Are Hedge Funds Still Safe?
ALEX CHADWICK, host:
From NPR News, it's Day to Day. Hedge funds, those exclusive pools of capital that have made many of the rich even richer, they too are suffering in this financial crisis. September 30th, that's yesterday, is one of several days of the year when investors can cash out of their hedge funds as Madeleine covered in her interview with Tom Wolfe on the show yesterday. So, what happened? Marketplace's Janet Babin is here. Janet, what is so special about yesterday for these hedge fund investors?
JANET BABIN: Well, Alex yesterday was the last day of the third quarter and a lot of hedge funds have 90 day terms if you want to get your capital out. So, hedge funds needed to be notified by their partners or clients 90 days in advance if they want to get their money out. And yesterday would've been the day to do that - to get it out by the end of the year, that 90 day limit. And with hedge funds down about 10 percent this year according to Hedge Fund Research there's a lot of speculation out there that people in institutions probably yanked their money out yesterday.
CHADWICK: Well, when do we get to see the numbers? When do we find out how many people did decide to pull out?
BABIN: Yeah, we probably won't know that until the end of the year. I spoke to John Pinto about why that is. He's a managing partner of Brightleaf Capital Management, that's a hedge fund in North Carolina, and it manages under $100 million assets and like a lot of hedge funds it's got both high net worth and institutional investors. And Pinto explained to me that a lot of clients are limited partners. They're all limited partners in hedge funds. They have put in their redemption letters, and that's what it's called when you want to take your money out of a hedge fund, it's a redemption. But then there's usually a pushback from those letters from the hedge fund managers.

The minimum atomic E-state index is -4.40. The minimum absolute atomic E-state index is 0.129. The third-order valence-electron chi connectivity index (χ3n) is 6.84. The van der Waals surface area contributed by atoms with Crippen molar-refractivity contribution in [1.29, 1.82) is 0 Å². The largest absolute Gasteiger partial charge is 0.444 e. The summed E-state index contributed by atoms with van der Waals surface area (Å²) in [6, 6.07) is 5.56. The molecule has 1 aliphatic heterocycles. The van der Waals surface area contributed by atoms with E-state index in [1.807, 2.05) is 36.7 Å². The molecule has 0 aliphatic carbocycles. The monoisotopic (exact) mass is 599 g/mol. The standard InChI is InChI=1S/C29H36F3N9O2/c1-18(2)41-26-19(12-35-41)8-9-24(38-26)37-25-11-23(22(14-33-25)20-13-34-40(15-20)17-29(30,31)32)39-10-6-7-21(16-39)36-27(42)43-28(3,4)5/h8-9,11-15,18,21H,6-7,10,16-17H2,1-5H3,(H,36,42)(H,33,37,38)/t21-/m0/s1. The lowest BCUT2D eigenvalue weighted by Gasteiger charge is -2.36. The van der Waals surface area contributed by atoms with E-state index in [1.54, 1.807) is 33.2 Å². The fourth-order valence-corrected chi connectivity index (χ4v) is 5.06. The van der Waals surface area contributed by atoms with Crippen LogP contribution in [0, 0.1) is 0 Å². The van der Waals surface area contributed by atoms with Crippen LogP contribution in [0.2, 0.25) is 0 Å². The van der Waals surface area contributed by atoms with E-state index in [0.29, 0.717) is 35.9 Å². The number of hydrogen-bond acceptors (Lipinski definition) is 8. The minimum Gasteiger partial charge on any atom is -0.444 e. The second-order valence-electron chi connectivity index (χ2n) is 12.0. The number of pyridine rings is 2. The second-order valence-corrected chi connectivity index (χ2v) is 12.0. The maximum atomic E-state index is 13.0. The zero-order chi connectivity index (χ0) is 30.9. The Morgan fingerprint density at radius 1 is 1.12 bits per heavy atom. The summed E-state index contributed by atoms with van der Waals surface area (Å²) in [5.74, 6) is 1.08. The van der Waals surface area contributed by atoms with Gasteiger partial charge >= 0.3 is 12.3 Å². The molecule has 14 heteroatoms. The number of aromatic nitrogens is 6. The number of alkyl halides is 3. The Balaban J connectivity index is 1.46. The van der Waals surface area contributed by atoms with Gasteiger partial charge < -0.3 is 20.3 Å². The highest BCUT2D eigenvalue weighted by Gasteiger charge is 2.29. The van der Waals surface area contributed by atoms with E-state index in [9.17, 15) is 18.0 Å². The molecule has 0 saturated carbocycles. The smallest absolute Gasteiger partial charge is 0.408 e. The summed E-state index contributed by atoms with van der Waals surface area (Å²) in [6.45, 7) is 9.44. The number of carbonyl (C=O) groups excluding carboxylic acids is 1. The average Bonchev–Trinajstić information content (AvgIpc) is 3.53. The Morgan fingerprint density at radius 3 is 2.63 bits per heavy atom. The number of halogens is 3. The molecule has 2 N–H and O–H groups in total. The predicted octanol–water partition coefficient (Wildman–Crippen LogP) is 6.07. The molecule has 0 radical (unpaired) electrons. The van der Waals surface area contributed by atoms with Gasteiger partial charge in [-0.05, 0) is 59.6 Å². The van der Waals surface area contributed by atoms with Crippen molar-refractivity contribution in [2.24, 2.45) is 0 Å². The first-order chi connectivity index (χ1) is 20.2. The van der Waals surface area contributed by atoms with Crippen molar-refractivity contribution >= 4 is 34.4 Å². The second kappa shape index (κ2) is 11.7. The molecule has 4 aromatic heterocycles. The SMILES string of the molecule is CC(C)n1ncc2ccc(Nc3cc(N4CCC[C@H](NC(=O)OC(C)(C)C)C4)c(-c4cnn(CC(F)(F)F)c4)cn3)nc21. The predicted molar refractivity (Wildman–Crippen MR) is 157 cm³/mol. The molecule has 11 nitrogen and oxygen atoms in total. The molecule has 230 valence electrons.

Mr. JOHN PINTO (Managing Partner, Brightleaf Capital Management): Limited partners will put in a redemption letter and then the hedge fund will call them and try to talk them out of it, but essentially it's an option that the limited partner has on deciding whether they do or don't want to take out their money.
BABIN: So, it's unclear just how many of those who may have asked for their money out yesterday will actually end up taking it out in three months. Those managers of course will try to convince those partners or clients to keep their money where it is.
CHADWICK: Well, what do they do to limit how many investors take money out of the fund?
BABIN: Well, one company according to Hedge Fund Research, and this company RAB Capital ended up getting a vote from its partners that'll allow it to freeze redemptions for three years. Now that fund saw its value drop by half so, if it didn't get that, if it wasn't able to do that it could have been liquidated.
CHADWICK: Are hedge fund investors, Janet, do you think worse off or better off than other people with money in the market?
BABIN: Well, I think they're in a special situation, Alex. Hedge funds goals have to make money no matter what's going on in the market, and to do that employ a lot of crazy strategies. One of them short selling that every ones been hearing so much about, betting a company or stock will fail. And now that the securities and exchange commission has a limited or banned on short selling on more than 900 companies that's got to be tough for Hedge Fund managers to make money in this situation.
CHADWICK: Thank you, Janet. Janet Babin of Public Radio's Daily Business Show, Marketplace.